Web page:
Date: Wednesday, December 20, 10:00 a.m. to 11:00 a.m., Eastern (US) Time
Improving Outcomes of Postoperative Pain Management: The Way to Go
The learning objectives for this webinar series will prepare you to:
1. Demonstrate an understanding of relevant outcomes of managing pain after surgery.
2. Understand how regional anesthesia and parts of integrative medicine can demonstrate better outcomes.
3. Understand the impact of acute pain services and transitional pain services on pain outcomes.
4. Understand the benefits of monitoring patient-reported outcomes.
The mission of IASP’s Acute Pain Special Interest Group is “to study underlying mechanisms of acute pain, including the transition from acute to chronic pain, and the implications of acute pain therapy for clinical outcome and quality of life.”
Research is ongoing about the outcomes of postoperative pain management that are clinically important for better comfort and early recovery. Maintaining the capacity of daily functioning and performing useful activities such as turning in bed, breathing deeply and coughing, sitting in a chair, etc., are known to be crucial for preventing complications.
Furthermore, it’s become increasingly clear that the decades-old problem of undertreated postoperative pain is not because of lack of effective drugs or techniques, but to a lack of an organized, multidisciplinary approach, such as acute pain services (APS), which uses existing treatments. Nowadays, expanding the role of the APS to an interdisciplinary transitional pain service seems promising. Join us as we explore the impact of acute pain services and transitional pain services on pain outcomes, discuss a potential research agenda, and participate in the conversation.
- Daniela Rosenberger, MD, University Hospital Muenster, Germany
The Organization, Benefits, and Pitfalls of Transitional Pain Service
- Sandra van den Heuvel, PhD, FIPP, Radboud University Medical Center, Netherlands
Acute Pain Services in Europe: A Comparison of Four Country Provisions Using Donabedian’s Framework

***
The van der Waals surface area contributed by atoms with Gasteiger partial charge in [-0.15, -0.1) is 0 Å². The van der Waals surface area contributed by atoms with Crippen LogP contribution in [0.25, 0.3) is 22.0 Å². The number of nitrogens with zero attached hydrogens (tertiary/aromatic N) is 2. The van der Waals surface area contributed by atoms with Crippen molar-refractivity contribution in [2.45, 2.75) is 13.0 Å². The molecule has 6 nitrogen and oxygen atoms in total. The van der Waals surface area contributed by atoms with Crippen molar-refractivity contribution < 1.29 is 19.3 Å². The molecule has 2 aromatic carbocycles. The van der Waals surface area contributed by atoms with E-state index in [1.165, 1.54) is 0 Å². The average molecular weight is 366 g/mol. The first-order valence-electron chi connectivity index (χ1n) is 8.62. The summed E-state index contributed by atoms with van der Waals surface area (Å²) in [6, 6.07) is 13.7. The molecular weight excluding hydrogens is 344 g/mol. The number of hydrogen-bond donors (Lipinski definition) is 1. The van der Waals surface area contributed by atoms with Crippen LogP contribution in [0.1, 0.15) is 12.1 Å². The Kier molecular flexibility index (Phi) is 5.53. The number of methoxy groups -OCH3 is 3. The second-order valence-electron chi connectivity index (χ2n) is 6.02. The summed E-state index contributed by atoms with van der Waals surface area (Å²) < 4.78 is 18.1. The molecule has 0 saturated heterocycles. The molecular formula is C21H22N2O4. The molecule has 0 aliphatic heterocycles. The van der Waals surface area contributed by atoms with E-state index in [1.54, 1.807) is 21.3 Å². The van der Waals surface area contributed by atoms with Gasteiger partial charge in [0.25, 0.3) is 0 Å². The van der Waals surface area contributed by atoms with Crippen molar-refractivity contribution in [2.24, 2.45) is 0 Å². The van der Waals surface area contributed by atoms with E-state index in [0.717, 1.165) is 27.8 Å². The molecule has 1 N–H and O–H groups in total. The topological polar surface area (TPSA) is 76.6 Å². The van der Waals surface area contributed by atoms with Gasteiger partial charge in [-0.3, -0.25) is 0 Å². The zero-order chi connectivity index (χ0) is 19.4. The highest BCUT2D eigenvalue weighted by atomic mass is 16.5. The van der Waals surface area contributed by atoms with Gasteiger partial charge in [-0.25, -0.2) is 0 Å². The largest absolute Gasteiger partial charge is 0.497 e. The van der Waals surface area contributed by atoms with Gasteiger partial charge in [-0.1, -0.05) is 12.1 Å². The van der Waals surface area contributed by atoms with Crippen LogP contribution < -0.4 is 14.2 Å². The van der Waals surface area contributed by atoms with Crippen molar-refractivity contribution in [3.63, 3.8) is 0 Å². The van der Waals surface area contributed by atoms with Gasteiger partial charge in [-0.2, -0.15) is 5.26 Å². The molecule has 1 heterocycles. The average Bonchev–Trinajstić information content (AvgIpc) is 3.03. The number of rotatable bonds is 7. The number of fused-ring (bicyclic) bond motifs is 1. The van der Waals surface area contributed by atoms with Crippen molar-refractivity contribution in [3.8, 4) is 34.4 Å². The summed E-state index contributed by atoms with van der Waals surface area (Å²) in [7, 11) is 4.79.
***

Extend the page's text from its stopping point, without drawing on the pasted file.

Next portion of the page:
- Felicia Cox, FRCN, Royal Brompton & Harefield Hospitals, London, UK (moderator)
About the Presenters
Daniela Rosenberger, MD, is an assistant physician in physiology and anesthesiology working in the Department of Anesthesiology, Intensive Care, and Pain Medicine at University Hospital Muenster, Germany. She is a research associate in Professor Esther Pogatzki-Zahn’s laboratory on peripheral and central mechanisms relevant to postoperative (chronic) pain. She completed her doctorate and master’s studies in the Department of Neurophysiology under the supervision of Professor Rolf-Detlef Treede at Heidelberg University, Germany, where she worked on mechanisms of pain modulation and the role of TRPV1.
Sandra van den Heuvel, PhD FIPP, is an anesthesiologist, pain specialist, and theme-leader for acute pain management at Radboud University Medical Center, The Netherlands. In 2020, she obtained her PhD on modulation of mechanisms and improving diagnosis of cancer-related pain (due to surgery and chemotherapy). Additionally, she is focusing on the transition from acute to chronic perioperative pain, peripheral neuropathy, and chronic opioid misuse. She is an active member of regional and national committees concerning perioperative opioid management, the educational committee of the World Institute of Pain, and involved in national guideline development in perioperative pain. She helped in implementing basic pain management strategies in the Kilimanjaro Christian Medical Center in Tanzania, Africa.
Felicia Cox, FRCN, is a nurse consultant in pain management. She is a past chair of the Royal College of Nursing (RCN) Pain and Palliative Care Forum and a co-opted member of the Council of the British Pain Society. She is a committee member of the EFIC Covid Task Force and EFIC Research Strategy group, the IASP Acute Pain Special Interest Group, and a founding member of the Pain Nurse Network. She is the co-editor of the British Journal of Pain. The breadth of her pain-related publications spans the continuum from the Daily Telegraph to The Lancet with systematic reviews, chapters, and books in between. She has also co-authored e-learning modules on pain and medicine safety, and has contributed to several Family Practice Management publications. She is an honorary lecturer at King’s College London, UK, and has been awarded honorary membership of the British Pain Society and fellowship of the RCN for her services to pain. Her clinical and research interests include chronic postsurgical pain and procedural pain. She enjoys supporting novice authors in publishing and disseminating their work.